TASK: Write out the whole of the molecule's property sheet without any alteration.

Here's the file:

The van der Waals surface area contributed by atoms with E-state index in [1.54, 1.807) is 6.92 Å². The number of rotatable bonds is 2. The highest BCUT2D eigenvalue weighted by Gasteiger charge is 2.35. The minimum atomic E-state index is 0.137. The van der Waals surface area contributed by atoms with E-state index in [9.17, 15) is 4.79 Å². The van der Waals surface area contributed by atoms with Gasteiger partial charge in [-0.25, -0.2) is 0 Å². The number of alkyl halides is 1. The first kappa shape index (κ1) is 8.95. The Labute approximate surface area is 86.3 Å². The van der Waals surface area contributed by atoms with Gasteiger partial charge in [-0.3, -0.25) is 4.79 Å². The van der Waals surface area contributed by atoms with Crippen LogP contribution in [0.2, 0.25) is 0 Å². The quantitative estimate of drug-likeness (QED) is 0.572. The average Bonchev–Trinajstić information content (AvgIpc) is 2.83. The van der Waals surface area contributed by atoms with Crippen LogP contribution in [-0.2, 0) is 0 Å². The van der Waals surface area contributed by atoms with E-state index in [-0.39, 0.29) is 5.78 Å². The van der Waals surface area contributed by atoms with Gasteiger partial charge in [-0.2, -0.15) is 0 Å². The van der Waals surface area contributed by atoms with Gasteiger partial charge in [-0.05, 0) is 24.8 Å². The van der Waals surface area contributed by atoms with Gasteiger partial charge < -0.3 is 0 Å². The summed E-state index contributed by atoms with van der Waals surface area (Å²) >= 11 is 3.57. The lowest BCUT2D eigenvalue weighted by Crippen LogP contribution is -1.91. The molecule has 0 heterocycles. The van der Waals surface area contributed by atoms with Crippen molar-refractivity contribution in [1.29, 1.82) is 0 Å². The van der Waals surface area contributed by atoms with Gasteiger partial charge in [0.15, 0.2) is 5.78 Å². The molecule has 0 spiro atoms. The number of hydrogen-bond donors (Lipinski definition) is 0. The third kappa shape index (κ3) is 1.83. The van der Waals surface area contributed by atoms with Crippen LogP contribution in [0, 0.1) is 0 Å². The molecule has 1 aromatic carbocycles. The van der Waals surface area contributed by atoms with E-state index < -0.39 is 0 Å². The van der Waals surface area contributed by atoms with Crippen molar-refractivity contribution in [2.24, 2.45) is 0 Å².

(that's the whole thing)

The van der Waals surface area contributed by atoms with E-state index in [1.54, 1.807) is 6.92 Å². The number of rotatable bonds is 2. The highest BCUT2D eigenvalue weighted by Gasteiger charge is 2.35. The minimum atomic E-state index is 0.137. The van der Waals surface area contributed by atoms with E-state index in [9.17, 15) is 4.79 Å². The van der Waals surface area contributed by atoms with Gasteiger partial charge in [-0.25, -0.2) is 0 Å². The number of alkyl halides is 1. The first kappa shape index (κ1) is 8.95. The Labute approximate surface area is 86.3 Å². The van der Waals surface area contributed by atoms with Gasteiger partial charge in [-0.3, -0.25) is 4.79 Å². The van der Waals surface area contributed by atoms with Crippen LogP contribution in [0.2, 0.25) is 0 Å². The quantitative estimate of drug-likeness (QED) is 0.572. The average Bonchev–Trinajstić information content (AvgIpc) is 2.83. The van der Waals surface area contributed by atoms with Crippen LogP contribution in [-0.2, 0) is 0 Å². The van der Waals surface area contributed by atoms with E-state index in [-0.39, 0.29) is 5.78 Å². The van der Waals surface area contributed by atoms with Gasteiger partial charge in [-0.2, -0.15) is 0 Å². The van der Waals surface area contributed by atoms with Gasteiger partial charge in [-0.05, 0) is 24.8 Å². The van der Waals surface area contributed by atoms with Gasteiger partial charge < -0.3 is 0 Å². The summed E-state index contributed by atoms with van der Waals surface area (Å²) >= 11 is 3.57. The lowest BCUT2D eigenvalue weighted by Crippen LogP contribution is -1.91. The molecule has 0 heterocycles. The van der Waals surface area contributed by atoms with Crippen molar-refractivity contribution in [1.29, 1.82) is 0 Å². The van der Waals surface area contributed by atoms with Gasteiger partial charge in [0.15, 0.2) is 5.78 Å². The molecule has 0 spiro atoms. The number of hydrogen-bond donors (Lipinski definition) is 0. The third kappa shape index (κ3) is 1.83. The van der Waals surface area contributed by atoms with Crippen LogP contribution in [0, 0.1) is 0 Å². The molecule has 1 aromatic carbocycles. The van der Waals surface area contributed by atoms with E-state index < -0.39 is 0 Å². The van der Waals surface area contributed by atoms with Crippen molar-refractivity contribution in [2.24, 2.45) is 0 Å².